My name is Natalie Ancona and I am a new intern at Aubin Pictures. I am from Portland, Oregon, where I live in a residential neighborhood five minutes from downtown and where everyone seems to know each other. As many New Yorkers started out, I am throwing myself into this city without any knowledge of where I am or how to be an adult. I am most definitely outside of my comfort zone, and I am by myself. But I know from experience and copious amounts of advice that great strides only come from moments of discomfort and fear. I think this parallels Elizabeth Streb’s statement: “Anything that’s too safe is not action.” So perhaps this summer I’ll be an action hero.
My sister is a professional dancer. She went to Juilliard and now lives in Tel Aviv working with experimental choreographers to develop new genres of movement. I envy my sister sometimes. She found a way to devote her life to sensation and power. Although my intellectual passions do make me feel powerful, I don’t think anyone can deny the exhilaration that comes from using the body and mind simultaneously. And the most enduring physical highs come from achievements that are unexpected or seemingly unattainable. This is why people run marathons, join the army, or play in tournaments. This is why people do hallucinogens that change the way they feel and see. People like to experience what they haven’t before; they like to see what the mind and body are capable of.
Elizabeth Streb does just that. She wants to prove to herself, and to others what the mind can force the body to do. This reminds me of my cross country days. I only lasted two years on the team because although running requires great athleticism, I could not master the mental side of the sport. There were many races where I failed to accept that my legs could keep pace or move faster. However, there were a few times that my mind was strong enough to support my body, and the high that came from those personal records resonated. Once I accomplished one goal, I was able to move forward and demand more of myself. I was forced to look at my accomplishments as significant but not limited. Each goal could be surpassed by another.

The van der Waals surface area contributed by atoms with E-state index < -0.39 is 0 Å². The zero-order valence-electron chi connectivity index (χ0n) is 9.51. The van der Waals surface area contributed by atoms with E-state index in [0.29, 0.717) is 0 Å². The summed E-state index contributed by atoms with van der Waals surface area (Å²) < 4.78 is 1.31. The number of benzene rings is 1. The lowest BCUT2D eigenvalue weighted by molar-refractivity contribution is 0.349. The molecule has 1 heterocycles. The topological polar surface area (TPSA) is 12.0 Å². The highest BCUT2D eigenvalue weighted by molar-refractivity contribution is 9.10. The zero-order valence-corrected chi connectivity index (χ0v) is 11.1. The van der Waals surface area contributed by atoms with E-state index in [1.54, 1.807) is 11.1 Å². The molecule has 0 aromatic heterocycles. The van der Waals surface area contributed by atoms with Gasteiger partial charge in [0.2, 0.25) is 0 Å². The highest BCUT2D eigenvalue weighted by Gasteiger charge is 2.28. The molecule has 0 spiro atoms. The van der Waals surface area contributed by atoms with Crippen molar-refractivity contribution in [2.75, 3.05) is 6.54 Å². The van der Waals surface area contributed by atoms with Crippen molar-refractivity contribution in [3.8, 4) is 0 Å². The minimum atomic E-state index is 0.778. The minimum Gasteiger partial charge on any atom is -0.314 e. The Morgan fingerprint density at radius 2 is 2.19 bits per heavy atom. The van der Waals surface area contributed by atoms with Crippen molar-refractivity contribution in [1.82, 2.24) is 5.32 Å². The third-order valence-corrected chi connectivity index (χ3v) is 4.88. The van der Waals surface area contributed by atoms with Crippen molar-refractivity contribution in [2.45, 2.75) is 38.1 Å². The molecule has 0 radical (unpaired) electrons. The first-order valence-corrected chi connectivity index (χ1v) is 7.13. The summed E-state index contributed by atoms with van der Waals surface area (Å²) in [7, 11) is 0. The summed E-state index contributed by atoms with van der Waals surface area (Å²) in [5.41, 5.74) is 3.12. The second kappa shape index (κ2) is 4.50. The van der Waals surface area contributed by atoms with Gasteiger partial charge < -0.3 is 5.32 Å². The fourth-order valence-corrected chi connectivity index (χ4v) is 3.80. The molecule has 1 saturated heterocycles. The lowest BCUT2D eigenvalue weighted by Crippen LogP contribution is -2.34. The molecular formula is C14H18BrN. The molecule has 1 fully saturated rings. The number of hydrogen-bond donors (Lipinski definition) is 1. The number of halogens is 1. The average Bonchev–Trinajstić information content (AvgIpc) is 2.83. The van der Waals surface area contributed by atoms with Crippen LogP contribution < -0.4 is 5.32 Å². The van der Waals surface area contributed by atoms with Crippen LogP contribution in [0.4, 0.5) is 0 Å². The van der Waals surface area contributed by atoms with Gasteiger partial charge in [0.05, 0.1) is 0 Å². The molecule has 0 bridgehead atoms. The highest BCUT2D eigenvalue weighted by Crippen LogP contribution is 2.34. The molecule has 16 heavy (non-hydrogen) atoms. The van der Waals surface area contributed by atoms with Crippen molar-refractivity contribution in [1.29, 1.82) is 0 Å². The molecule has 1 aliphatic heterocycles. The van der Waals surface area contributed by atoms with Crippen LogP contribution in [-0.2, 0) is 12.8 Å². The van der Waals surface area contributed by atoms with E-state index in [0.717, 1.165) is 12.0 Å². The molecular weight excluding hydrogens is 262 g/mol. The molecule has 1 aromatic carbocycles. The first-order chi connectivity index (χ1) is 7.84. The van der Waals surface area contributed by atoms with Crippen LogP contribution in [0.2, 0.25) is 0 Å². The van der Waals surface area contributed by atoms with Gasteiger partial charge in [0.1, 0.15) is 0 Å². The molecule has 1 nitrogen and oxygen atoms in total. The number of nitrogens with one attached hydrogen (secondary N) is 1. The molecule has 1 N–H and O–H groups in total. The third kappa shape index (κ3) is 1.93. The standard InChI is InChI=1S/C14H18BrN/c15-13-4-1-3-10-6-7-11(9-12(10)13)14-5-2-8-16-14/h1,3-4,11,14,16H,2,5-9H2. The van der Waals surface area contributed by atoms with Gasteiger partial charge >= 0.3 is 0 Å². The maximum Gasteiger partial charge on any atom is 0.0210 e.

I channeled this drive into what I find to be slightly more enjoyable activities. For me it was my education and lacrosse; for my sister and Elizabeth Streb it is dance and movement. Watching the footage from HERO reminds me of why people try to expand their capacity to act. The dancers are physically falling on their faces. If this is the performance, imagine the rehearsals. Regardless, they look strong. This is why both Streb’s work and Cat Gund’s documentary draw people in. It inspires people to let go of fear in order to gain control over their body. It inspires people to find what makes them strong.
Additionally, Elizabeth Streb shows the equality in strength among men and women. There is no difference between what the males and females in her company can do. Streb’s mental fortitude results in her physical strength, and the strength of all of her dancers. Her athletic mind produces spectacular physical feats, which instills a sense of confidence in her dancers as well as her audience. STREB solidifies the value of risk-taking, which can and should be implemented into all aspects of life.
I can see why Cat Gund decided to make a documentary about Elizabeth Streb and her work. It’s hard not to feel like leaping off a bunk bed after watching the trailer. This is my favorite part about documentaries; by the end, they make you want to do something. I mean, documentary is the only format that would make me passionate about a topic like Lyme disease. Watching clips from HERO gets me excited about my own life. Navigating through a new environment on my own is a risk that I’m taking. Aubin will be part of this challenge. But I know that after I throw myself to the ground and fall on my face a few times, I will be capable of more than I was before. I imagine many others will be inspired in the same way from watching this documentary.